Erick Rodas


Hometown: Houston, TX

Major: Political Science

College Activities: Vice President of the Collegiate Veterans Association and committed member of the Bearkat Battalion.

AC2 ER.jpgSquare1

Why did you choose to attend SHSU for your education?

The program that I’m in allows me to go from active duty Army to temporarily attend the university for two years, do the last two years of the ROTC curriculum and come back as a commissioned lieutenant. I was met with a tremendous amount of support from the people at SHSU. It may seem like a really big university, but it has a small town family feel.

Why did you choose to join the military?

I used the military as a platform to change the dynamic in my family. The highest level of education in my family was the second grade. I was the first born on US soil. I knew that if I wanted to do something different and elevate the platform for my family to move forward, I would have to do something drastic and that was the military.

What branch of the military and what rank?

I will be commissioning as a second lieutenant into the Adjutant General’s Corps. Essentially, I will be doing human resources for the military.

Where will you be stationed?

It is going to be a rough three years, but right now, I am slated for Hawaii.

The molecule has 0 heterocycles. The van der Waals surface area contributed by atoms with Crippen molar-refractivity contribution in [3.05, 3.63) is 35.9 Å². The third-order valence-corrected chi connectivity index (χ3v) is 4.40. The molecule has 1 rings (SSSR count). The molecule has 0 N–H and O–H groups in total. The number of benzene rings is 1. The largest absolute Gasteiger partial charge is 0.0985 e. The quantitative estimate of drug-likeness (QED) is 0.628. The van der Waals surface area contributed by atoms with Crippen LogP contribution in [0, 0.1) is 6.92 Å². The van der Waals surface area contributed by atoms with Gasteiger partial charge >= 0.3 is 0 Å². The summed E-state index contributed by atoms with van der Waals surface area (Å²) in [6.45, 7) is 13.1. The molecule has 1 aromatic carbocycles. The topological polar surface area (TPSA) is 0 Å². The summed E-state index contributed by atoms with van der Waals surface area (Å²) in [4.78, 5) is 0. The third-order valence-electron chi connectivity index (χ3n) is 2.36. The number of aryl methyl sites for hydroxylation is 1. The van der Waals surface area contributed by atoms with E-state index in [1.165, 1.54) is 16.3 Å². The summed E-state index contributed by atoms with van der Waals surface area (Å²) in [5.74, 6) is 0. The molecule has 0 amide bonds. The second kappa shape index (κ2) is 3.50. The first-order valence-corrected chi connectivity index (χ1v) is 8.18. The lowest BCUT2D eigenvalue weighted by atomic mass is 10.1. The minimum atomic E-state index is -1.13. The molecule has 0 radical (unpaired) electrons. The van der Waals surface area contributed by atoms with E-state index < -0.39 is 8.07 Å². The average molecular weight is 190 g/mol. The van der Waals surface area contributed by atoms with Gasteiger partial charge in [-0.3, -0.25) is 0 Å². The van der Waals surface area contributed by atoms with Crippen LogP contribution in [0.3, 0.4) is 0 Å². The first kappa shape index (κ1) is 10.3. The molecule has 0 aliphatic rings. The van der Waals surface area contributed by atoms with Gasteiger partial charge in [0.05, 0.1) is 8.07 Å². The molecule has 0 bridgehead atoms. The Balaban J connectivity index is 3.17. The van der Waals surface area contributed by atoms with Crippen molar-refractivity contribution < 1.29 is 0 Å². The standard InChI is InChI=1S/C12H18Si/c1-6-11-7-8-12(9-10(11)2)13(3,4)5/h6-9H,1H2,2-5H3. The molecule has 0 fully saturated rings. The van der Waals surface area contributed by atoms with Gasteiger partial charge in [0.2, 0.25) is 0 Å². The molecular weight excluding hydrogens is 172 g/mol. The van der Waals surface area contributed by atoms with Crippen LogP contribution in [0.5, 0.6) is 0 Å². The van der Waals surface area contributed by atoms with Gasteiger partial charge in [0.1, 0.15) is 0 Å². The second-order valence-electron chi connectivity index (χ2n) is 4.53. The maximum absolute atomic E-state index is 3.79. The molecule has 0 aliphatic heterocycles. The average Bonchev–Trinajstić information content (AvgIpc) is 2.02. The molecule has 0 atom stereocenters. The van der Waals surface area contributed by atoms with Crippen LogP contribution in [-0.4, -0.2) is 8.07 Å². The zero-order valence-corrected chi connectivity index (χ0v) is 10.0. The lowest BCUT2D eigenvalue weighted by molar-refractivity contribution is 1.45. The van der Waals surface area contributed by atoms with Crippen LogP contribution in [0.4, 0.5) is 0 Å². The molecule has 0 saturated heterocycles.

Will your family be relocating with you?

Absolutely! My son will actually be graduating from high school in Hawaii and he is excited about it.

How do you feel about transitioning from the academic setting to the military?

I am ready for it. I have been doing this for 15 years this June. I commend people who go to college because it was a big challenge for me. I was not able to integrate the way some people do, since I have a family. I am looking forward to getting back and effecting change in the Army.

How has SHSU helped you prepare for this transition?

ERGrad3The big takeaway that I got from the ROTC program is building relationships. Though I have been in a lot longer, I am going back into the military with a new set of peers. The students that are going to commission the same day I do are my new peer group. We will be navigating through our careers at about the same point. I have more experience, but I needed to learn how to communicate with them, how to build connections and how to foster a family-type of environment with them. I definitely learned that here.

How long do you plan on serving in the military?

By the time I wrap it up, it will be about 25 years. I’ll be at 15 years by the time I commission, with my seven years in Hawaii, that will just leave three years left, and then I will be able to retire at age 43.

What does “The measure of a Life is its Service” mean to you?

A lot of the senior leaders in the military talk about servant leadership and how you become the best leader you can when you stop living for yourself and start doing things for other people. When I found out that Sam Houston’s motto was the same, I knew that I was exactly where I needed to be. I tell my subordinate leaders to lead with their heart first and they can’t go wrong.